thanks for the articles, ill be sure to read through them

I am not an incredibly fast sprinter (pr of 6.92 FAT in the 55, but should be able to go much faster this year), but i have a very high vertical (almost 40") and squat pretty heavy (2x bw to parallel for 8-10 reps). i am on the small side (5’6" 150 lbs) and have been training since the end of the summer of 2009

i have done both heavy lifting and plyometrics before, and feel that the lack of high intensity work during last years indoor season really hurt me

anything more you think would be useful to know?

what is meant by proper rest? i have read that the heightned arousal state of the muscles, or something of that nature, diminishes fairly quickly right after

and i assume low reps have to be used to prevent muscular fatigue from making the plyos very low quality (<5 reps im assuming?)

i just used the phrase complex training becuase thats what dr. chu uses in his book on plyos

From the table in the Verkhoshansky link I gave you above (I’m leaving out the plyos that Charlie recommended AGAINST in Edmonton), Dr. Verkhoshansky lists:

Squats 2X2 @80-85% 3-4 min rest
set break 3-5 min
box squats (explosive) 16-24-32kg (2-3)X(4-6) rec 3-4 min

The key for doing this is that the second workout MUST be explosive to get the intended effect.

Also note that Dr. Verkhoshansky says that this workout should be the first in a day (so it would not be weights after speed in CFTS) and the rest after this workout should be at least 4 hours.

I might (and have) done this very workout as a replacement for speed, but not in addition to speed (though I suppose you could do tempo 4 hours later).

thank you for the info. thats my plan, to use it as a speed replacement when i dont have the facilities. i read in that first article you gave me that the recommended rest varies a bunch, and i do know that everyone is different, so i could do something easy to start out like 3x3 squat with 5 box jumps right after, then rest 5’ and go from there based on how my bdy feels during and after and the days after the workout. i’m still young so i can still experiment a bit!

See the Verkhoshansky link I gave you. The professor has a graph showing maximum jumping height vs rest period. The optimal seems to be 3 min rest after squats or 5 min rest after depth jumps. It depends on what you do for the stimulus exercise, but you don’t go to the second exercise immediately. Wait a few minutes.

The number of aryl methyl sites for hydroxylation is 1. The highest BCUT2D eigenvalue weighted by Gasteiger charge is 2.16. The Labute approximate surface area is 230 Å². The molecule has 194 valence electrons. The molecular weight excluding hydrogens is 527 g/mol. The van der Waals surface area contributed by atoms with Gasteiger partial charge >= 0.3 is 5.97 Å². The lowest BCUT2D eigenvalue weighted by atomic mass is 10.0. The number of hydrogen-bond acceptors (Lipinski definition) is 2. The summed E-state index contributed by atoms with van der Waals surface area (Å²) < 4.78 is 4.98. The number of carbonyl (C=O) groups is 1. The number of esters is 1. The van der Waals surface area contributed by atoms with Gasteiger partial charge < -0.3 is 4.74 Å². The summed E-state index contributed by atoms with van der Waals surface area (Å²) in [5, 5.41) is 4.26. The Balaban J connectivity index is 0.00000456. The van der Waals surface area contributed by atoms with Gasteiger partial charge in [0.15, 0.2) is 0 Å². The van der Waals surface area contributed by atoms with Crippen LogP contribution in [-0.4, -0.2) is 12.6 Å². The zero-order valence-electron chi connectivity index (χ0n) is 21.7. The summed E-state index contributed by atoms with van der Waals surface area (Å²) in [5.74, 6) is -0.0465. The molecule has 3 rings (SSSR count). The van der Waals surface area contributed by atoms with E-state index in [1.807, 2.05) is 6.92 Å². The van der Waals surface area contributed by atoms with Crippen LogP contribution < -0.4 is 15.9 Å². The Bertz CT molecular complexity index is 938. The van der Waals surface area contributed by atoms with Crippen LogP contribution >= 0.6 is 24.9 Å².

You guys making this topic so difficult…

I think most here are talking about what I refer as contrast training. You are looking for a potentiation effect. If so, the potentiating load should be done immediately before, within 1-3 minutes, and the two loads (light and heavy) should be alternated set for set with near full recovery between each ‘superset’. If you are doing several sets of heavy load work followed by rest and then several sets of explosive work (or vice versa) you are doing complex training, but you are receiving little, if any, potentiation effect. You are simply doing concurrent training.

i’d like it to be simple, just everywhere i’ve read/learned about it from makes it seem pretty complicated

what are your thoughts on it? if its simple, id love to hear it

Just an idea. How about focusing your speed related drills more on start/early accel during the winter. I was thinking drills such as push up starts or resisted runs(tire/sled/isorobic) which could be done within 20 metres. Then when the weather improves you can focus on transition to max v and then speed endurance.

Just spitballing here.

It’s not complicated; its very simple. It can be very demanding in terms of CNS impact, but at this time in your training year it shouldn’t be a problem.

my big meets are in february so the weather never really improves by then :confused:

and i took most of the fall doing the push up starts and the summer doing resisted runs, though i did plan to do some short accels before the complex training